Some Advice (and other poems)

Some Advice

If a learned man scans
the work of your mind and finds
the meter lacking (unrefined?)  
put a wolf in your poem. 
Because a wolf is not a symbol, 
it's a mammal, a carnivore. 
Like rusty train wrecks (in which
steel cargo cars lie crumpled 
in a field beside aloof cattle) or 
someone else’s suffering, it’s hard 
to look away from a wolf.
Make him surprisingly thin 
through the hips and thick around 
the forelegs and chest. He is just 
steps from the shadows 
of old conifer trees, bare trunked near
the ground for having shaded each other 
out of flourishing. There should be
a little snow on the ground, a veneer,
with sharp grasses poking through, little
spears of the earth around his paws. 
The ambiguity of not knowing 
if we are headed toward winter
or spring keeps the reader’s eye
moving from line to line because
who can relax when a wolf, 
(eyes much smaller than 
legend would have it, much closer together 
on his triangle face, and more focused 
than the eyes of a loyal horse or family dog)
is present? When he turns toward 
your reader, make sure it’s only 
his head that rotates—his body 
still oriented toward a grassy valley, mountains 
just beyond—where they meet, invoke
the blue-green color 
of a bruise, healing. 

All That Is Broken

Here are some things a person can fix:
A flat tire, though, sometimes 
the tire’s not fixed, just 
replaced; a bad haircut, 
but, if it must be fixed
now, the one solution is to
take away more. Waiting
for new growth is not fixing, 
it’s patience. A wooden spindle
cracked in half when
a chair’s knocked over in
a fit of anger, can be smothered
in wood glue and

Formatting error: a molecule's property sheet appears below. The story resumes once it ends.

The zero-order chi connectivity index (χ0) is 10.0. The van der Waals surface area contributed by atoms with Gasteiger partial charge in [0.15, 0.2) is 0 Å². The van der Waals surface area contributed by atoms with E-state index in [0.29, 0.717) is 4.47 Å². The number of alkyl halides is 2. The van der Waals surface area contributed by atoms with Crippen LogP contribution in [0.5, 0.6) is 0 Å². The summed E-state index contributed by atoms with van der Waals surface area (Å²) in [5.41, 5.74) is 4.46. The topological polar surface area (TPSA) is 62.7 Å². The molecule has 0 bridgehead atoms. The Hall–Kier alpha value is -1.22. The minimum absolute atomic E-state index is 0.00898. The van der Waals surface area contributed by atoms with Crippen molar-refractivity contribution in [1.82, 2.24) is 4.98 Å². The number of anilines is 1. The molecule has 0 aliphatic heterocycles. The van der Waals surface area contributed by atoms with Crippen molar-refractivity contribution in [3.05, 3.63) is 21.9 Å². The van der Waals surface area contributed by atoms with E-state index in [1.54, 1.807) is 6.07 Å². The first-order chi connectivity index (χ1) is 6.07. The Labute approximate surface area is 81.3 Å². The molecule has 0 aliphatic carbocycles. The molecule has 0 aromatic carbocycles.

clamped with a vice. Sometimes
you need new parts, sometimes 
you need mercy. See the shepherd
boy in Germanic-looking shorts and
funny hat cast in porcelain? He has that
dreamy look figurines like to take, 
an ornamental gaze, a self-indulgent gaze
of unnamed sorrow. The real boy leaping
from cushion to flowered cushion,
arms in the shape of an airplane, 
will knock the figure
from the shadow box
(a ping of fissured porcelain 
on a pinewood floor)
and having looked at nothing sorrowful 
in all his life, will afterwards, 
feel ashamed. And will afterwards 
apply himself to fixing: 
chairs and tchotchkes,
bicycle chains, lawn mowers, picture frames—
but wondering, always, how
to fix the whole world? 

Suburban Hymn

Stuck in my craw:
To say, I praise you, is not
to praise. It rattles
hollow—one penny in a tin can bank.
The can in an empty room sounds 
its echoing clang, the clang
diminishing, the way 
a cry for help falls deeper 
into canyons in cowboy movies—
the half-life of sound, shrinking. But the sound
of flattery (which has volume)
is not praise. Praise the world 
by making lists? 
-An old hand, veiny, along a banister in half-light
-A honeybee landing on a curved branch of catmint, bobbing
-Clean fire on a cold night
Say praise and mean tell the truth.
Say praise but mean, I don’t deserve what is here.
What is here is the penny—
its small, raised face so 
serious and precise. 
Who decided the least worthy
coin should be the loveliest color? 
Who invented the tin can bank, soft
beans swapped for
copper-joy of small value?
It rattles, not hollow, but makes
solid sounds like pangs (of hunger, regret)
and a baby laughs at the sound,
a deep, flowering laugh, growing
louder as it spreads. She laughs 
at the penny sound, at how
silly all the small things are. 


  • Theresa Monteiro lives in New Hampshire with her husband and six children. She is a former teacher and holds an MFA from the University of New Hampshire. She has had poems published in The American Journal of Poetry, On the Seawall, River Heron Review, Pittsburgh Poetry Journal, Tipton Poetry Journal, Black Fork Review, Presence, The Meadow, Banyan Review, Cutbank Literary Journal, and Dunes Review. She received the Dick Shea Memorial Prize for poetry in 2019.

  • Illustrations of various patents printed in "Cycling Art, Energy, and Locomotion: A Series of Remarks on the Development of Bicycles, Tricycles, and Man-Motor Carriages" by Robert Pittis Scott (Philadelphia: J. B. Lippincott Company, 1889). From Public Domain Review.